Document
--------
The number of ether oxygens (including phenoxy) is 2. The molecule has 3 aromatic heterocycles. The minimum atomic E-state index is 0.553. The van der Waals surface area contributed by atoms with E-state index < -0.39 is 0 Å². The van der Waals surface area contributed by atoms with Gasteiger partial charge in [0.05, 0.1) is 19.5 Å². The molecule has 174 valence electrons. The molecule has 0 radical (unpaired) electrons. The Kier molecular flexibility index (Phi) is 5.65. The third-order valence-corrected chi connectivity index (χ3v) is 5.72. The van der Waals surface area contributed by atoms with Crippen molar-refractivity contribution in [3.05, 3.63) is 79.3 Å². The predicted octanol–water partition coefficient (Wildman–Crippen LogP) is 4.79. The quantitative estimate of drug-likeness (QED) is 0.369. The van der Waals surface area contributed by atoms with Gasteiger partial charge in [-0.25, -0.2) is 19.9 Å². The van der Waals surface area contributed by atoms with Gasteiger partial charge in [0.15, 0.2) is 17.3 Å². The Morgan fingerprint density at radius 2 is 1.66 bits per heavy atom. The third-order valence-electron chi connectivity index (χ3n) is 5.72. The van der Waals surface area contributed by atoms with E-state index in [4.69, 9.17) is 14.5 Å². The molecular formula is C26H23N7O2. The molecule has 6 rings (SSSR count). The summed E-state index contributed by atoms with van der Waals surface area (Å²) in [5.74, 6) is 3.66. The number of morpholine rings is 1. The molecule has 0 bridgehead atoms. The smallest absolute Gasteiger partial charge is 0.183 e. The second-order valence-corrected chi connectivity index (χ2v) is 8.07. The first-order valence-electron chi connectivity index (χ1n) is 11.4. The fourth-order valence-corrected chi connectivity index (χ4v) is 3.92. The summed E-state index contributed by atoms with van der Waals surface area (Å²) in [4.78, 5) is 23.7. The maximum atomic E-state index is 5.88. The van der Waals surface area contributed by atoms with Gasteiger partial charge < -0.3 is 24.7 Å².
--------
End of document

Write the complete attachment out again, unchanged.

The number of ether oxygens (including phenoxy) is 2. The molecule has 3 aromatic heterocycles. The minimum atomic E-state index is 0.553. The van der Waals surface area contributed by atoms with E-state index < -0.39 is 0 Å². The van der Waals surface area contributed by atoms with Gasteiger partial charge in [0.05, 0.1) is 19.5 Å². The molecule has 174 valence electrons. The molecule has 0 radical (unpaired) electrons. The Kier molecular flexibility index (Phi) is 5.65. The third-order valence-corrected chi connectivity index (χ3v) is 5.72. The van der Waals surface area contributed by atoms with Crippen molar-refractivity contribution in [3.05, 3.63) is 79.3 Å². The predicted octanol–water partition coefficient (Wildman–Crippen LogP) is 4.79. The quantitative estimate of drug-likeness (QED) is 0.369. The van der Waals surface area contributed by atoms with Gasteiger partial charge in [-0.25, -0.2) is 19.9 Å². The van der Waals surface area contributed by atoms with Gasteiger partial charge in [0.15, 0.2) is 17.3 Å². The Morgan fingerprint density at radius 2 is 1.66 bits per heavy atom. The third-order valence-electron chi connectivity index (χ3n) is 5.72. The van der Waals surface area contributed by atoms with E-state index in [4.69, 9.17) is 14.5 Å². The molecular formula is C26H23N7O2. The molecule has 6 rings (SSSR count). The summed E-state index contributed by atoms with van der Waals surface area (Å²) in [5.74, 6) is 3.66. The number of morpholine rings is 1. The molecule has 0 bridgehead atoms. The smallest absolute Gasteiger partial charge is 0.183 e. The second-order valence-corrected chi connectivity index (χ2v) is 8.07. The first-order valence-electron chi connectivity index (χ1n) is 11.4. The fourth-order valence-corrected chi connectivity index (χ4v) is 3.92. The summed E-state index contributed by atoms with van der Waals surface area (Å²) in [4.78, 5) is 23.7. The maximum atomic E-state index is 5.88. The van der Waals surface area contributed by atoms with Gasteiger partial charge < -0.3 is 24.7 Å².